Even as it was curtailed or cancelled outright in many cities due to COVID-19 concerns, there was little confusion around what constituted a traditional Halloween experience.
Kids walking from house to house, knocking on doors. Adults answering, oohing and aahing over costumes, and filling bags with candy. There might not be cash transactions between trick or treaters and those giving out loot, but the exchange of value is pretty clear.
Although there will likely be a lot of leftover candy put on sale this week, Mars Inc. believes its digital reimagining of the Halloween experience will live on well after the holiday — and it’s just one example of how the confectionary and pet food giant is modernizing its approach to the customer journey.
Speaking at the recent DX Summit that was hosted virtually late last month, Mars. Inc. vice-president of digital technologies Praveen Moturu talked about how a mobile app called Treat Town gave its traditional customers a digital alternative to having kids knock on doors.
The app allows adults to self-identity as Candy Givers, who create avatars and buy virtual Candy Credits. Kids using the app select a monster avatar in place of a costume and play virtual tricks to earn points. These, along with the candy they collect at the Candy Givers’ virtual doorsteps and bowls, can be redeemed for real candy.
“This is no one day Halloween — it is boundaryless,” Moturu said. “You’re not constrained to a neighbourhood or to just your immediate family, but to friends and family across the globe.”
The idea for Treat Town began when the team at Mars tried to determine a way for its customers to continue to enjoy its candies and chocolate bars in a safe way. That led to discussions about the potential of digital products like Candy Credits, and the use gamification techniques to make the digital experience as fun as walking physically from home to home. Moturu said the project also involved posting information about the app to platforms like NextDoor and Facebook to get direct feedback from customers on what the response to something like Treat Town might be.
Mars tackles these kinds of CX challenges with design thinking and an approach Moturu described as phases that are either “transformation sprints” that require significant changes, or “continuous improvement sprints,” where the work is more iterative.
As might be expected, Mars has already made major investments in application programming interfaces (APIs), data analytics tools, cloud computing and cyber security. This means moving to digital experiences requires first looking at how it can build upon its foundations, Moturu said, then looking at next generation technology as necessary.
The framework Mars uses encompasses four stages: Find, Solve, Deliver, Automate. This “engine,” as Moturu called it, has worked in other areas of the conglomerate besides candy.
Working with the Waltham Petcare Science Institute, for instance, Mars has developed an online veterinary care chatbot tool, Pet Health Pal, that uses Facebook Messenger to let pet owners ask animal wellness questions without having to physically travel to a vet. Even before that, though, Moturu said Mars was able to make use of its existing investment in Microsoft teams to connect vets and pet owners.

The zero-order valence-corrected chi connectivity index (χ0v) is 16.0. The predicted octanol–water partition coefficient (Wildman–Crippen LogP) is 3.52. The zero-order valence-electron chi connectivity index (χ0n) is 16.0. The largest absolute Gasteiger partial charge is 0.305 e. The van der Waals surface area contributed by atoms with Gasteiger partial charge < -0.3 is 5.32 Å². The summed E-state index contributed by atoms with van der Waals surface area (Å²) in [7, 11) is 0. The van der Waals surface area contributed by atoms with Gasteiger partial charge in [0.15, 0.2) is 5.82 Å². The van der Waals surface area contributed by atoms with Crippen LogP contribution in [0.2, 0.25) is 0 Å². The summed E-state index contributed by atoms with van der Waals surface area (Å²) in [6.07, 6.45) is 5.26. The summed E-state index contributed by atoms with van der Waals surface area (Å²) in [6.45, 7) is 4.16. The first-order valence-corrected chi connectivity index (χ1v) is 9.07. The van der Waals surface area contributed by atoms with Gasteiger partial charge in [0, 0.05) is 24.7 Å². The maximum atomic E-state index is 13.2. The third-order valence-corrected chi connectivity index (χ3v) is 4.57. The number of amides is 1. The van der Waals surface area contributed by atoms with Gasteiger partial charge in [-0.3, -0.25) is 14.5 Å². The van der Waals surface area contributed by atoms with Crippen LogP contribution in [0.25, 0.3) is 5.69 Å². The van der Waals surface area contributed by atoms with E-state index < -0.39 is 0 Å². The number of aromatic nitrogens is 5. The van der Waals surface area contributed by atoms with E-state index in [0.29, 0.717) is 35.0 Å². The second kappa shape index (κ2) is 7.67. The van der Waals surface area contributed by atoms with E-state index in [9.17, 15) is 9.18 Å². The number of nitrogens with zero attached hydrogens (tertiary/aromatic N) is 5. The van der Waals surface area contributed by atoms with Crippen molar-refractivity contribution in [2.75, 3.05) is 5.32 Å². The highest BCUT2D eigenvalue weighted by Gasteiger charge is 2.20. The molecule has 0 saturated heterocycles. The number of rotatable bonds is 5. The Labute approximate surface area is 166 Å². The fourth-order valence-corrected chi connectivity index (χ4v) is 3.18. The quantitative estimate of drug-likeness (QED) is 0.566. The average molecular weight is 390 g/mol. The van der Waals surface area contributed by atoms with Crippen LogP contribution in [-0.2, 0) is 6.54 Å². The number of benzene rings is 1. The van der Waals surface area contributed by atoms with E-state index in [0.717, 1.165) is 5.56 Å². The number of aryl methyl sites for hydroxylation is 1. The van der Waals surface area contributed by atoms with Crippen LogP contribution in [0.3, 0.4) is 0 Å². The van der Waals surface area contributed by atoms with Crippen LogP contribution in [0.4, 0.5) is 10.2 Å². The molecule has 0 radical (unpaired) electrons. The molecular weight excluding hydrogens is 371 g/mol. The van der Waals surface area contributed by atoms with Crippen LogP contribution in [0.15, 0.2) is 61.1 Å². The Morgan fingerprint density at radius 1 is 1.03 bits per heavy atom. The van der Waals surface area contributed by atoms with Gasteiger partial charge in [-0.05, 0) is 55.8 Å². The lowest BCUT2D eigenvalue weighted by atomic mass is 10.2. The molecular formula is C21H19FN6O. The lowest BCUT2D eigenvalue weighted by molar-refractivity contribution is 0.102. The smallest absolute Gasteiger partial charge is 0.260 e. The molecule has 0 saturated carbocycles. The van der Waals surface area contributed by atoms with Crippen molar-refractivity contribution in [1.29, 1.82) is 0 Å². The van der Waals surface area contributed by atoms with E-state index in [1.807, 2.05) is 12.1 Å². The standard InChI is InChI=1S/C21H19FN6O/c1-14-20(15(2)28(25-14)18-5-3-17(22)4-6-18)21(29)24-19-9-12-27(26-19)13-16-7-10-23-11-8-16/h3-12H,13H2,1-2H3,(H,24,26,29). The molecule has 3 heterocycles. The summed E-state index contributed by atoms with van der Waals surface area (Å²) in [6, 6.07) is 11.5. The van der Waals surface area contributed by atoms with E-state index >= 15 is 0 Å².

Moturu showed a slide in which the customer — in this case a dog — was literally at the centre of the firm’s strategy, in which the experience took into account not only what Mars could offer internally but how it would connect to a wider ecosystem. This was illustrated as concentric rings that represented the wider industry, cross-industry organizations and finally society.
Mars also thinks about how the experience of a pet will change from the moment a dog is a puppy to when she becomes a mother, ages and finally needs to be put down.
Choosing and adapting the right digital technologies becomes easier, Moturu suggested, by keeping in mind two different Mars Inc. mission statements, one of which is to make life better for pets, and another is to bring customers moments that make them smile.
Right now, Mars is very focused on the latter, particularly what Moturu called “dinner moments.” This includes creating QR codes on products such as Ben’s rice that can bring consumers directly to online recipes, or live video events to let friends and family collaborate on making a meal virtually. Though he admitted getting everyone in such a large organization on board isn’t always easy, Moturu made the overall process sound as simple as tearing open a candy bar.
“We frame the opportunity and the need. Then we work with the business areas and align priorities and objectives. From there, we can test and learn for three to six months,” he said. “Once we understand where it’s going, then we can scale it.”
Shane Schick tells stories that help people innovate, and to manage the change innovation brings. He is the former Editor-in-Chief of Marketing magazine and has also been Vice-President, Content & Community (Editor-in-Chief), at IT World Canada, a technology columnist with the Globe and Mail and Yahoo Canada and is the founding editor of ITBusiness.ca. Shane has been recognized for journalistic excellence by the Canadian Advanced Technology Alliance and the Canadian Online Publishing Awards.